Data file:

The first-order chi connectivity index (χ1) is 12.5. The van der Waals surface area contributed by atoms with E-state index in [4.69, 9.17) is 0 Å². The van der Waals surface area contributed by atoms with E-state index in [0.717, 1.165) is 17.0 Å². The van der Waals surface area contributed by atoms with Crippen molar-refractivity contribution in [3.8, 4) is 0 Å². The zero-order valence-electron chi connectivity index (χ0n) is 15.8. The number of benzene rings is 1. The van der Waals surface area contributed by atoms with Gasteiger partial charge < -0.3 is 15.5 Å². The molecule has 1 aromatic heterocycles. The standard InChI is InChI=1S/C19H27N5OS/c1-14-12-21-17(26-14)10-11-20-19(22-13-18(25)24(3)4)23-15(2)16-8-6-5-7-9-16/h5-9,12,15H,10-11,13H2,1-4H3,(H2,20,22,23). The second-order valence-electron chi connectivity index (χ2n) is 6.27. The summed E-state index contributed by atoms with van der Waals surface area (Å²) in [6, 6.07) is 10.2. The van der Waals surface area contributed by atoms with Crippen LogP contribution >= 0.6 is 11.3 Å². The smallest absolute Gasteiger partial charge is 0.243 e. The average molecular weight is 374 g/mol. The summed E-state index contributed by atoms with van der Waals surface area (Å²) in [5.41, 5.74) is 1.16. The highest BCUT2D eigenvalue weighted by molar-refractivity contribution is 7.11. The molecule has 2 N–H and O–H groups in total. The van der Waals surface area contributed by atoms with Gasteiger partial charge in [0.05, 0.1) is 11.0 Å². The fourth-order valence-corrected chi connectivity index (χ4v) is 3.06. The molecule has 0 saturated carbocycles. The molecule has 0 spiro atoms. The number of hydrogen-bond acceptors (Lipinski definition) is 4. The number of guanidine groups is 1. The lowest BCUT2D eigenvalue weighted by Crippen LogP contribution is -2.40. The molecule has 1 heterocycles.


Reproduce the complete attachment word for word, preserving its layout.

The first-order chi connectivity index (χ1) is 12.5. The van der Waals surface area contributed by atoms with E-state index in [4.69, 9.17) is 0 Å². The van der Waals surface area contributed by atoms with E-state index in [0.717, 1.165) is 17.0 Å². The van der Waals surface area contributed by atoms with Crippen molar-refractivity contribution in [3.8, 4) is 0 Å². The zero-order valence-electron chi connectivity index (χ0n) is 15.8. The number of benzene rings is 1. The van der Waals surface area contributed by atoms with Gasteiger partial charge < -0.3 is 15.5 Å². The molecule has 1 aromatic heterocycles. The standard InChI is InChI=1S/C19H27N5OS/c1-14-12-21-17(26-14)10-11-20-19(22-13-18(25)24(3)4)23-15(2)16-8-6-5-7-9-16/h5-9,12,15H,10-11,13H2,1-4H3,(H2,20,22,23). The second-order valence-electron chi connectivity index (χ2n) is 6.27. The summed E-state index contributed by atoms with van der Waals surface area (Å²) in [6, 6.07) is 10.2. The van der Waals surface area contributed by atoms with Crippen LogP contribution >= 0.6 is 11.3 Å². The smallest absolute Gasteiger partial charge is 0.243 e. The average molecular weight is 374 g/mol. The summed E-state index contributed by atoms with van der Waals surface area (Å²) in [5.41, 5.74) is 1.16. The highest BCUT2D eigenvalue weighted by molar-refractivity contribution is 7.11. The molecule has 2 N–H and O–H groups in total. The van der Waals surface area contributed by atoms with Gasteiger partial charge in [0.05, 0.1) is 11.0 Å². The fourth-order valence-corrected chi connectivity index (χ4v) is 3.06. The molecule has 0 saturated carbocycles. The molecule has 0 spiro atoms. The number of hydrogen-bond acceptors (Lipinski definition) is 4. The number of guanidine groups is 1. The lowest BCUT2D eigenvalue weighted by Crippen LogP contribution is -2.40. The molecule has 1 heterocycles.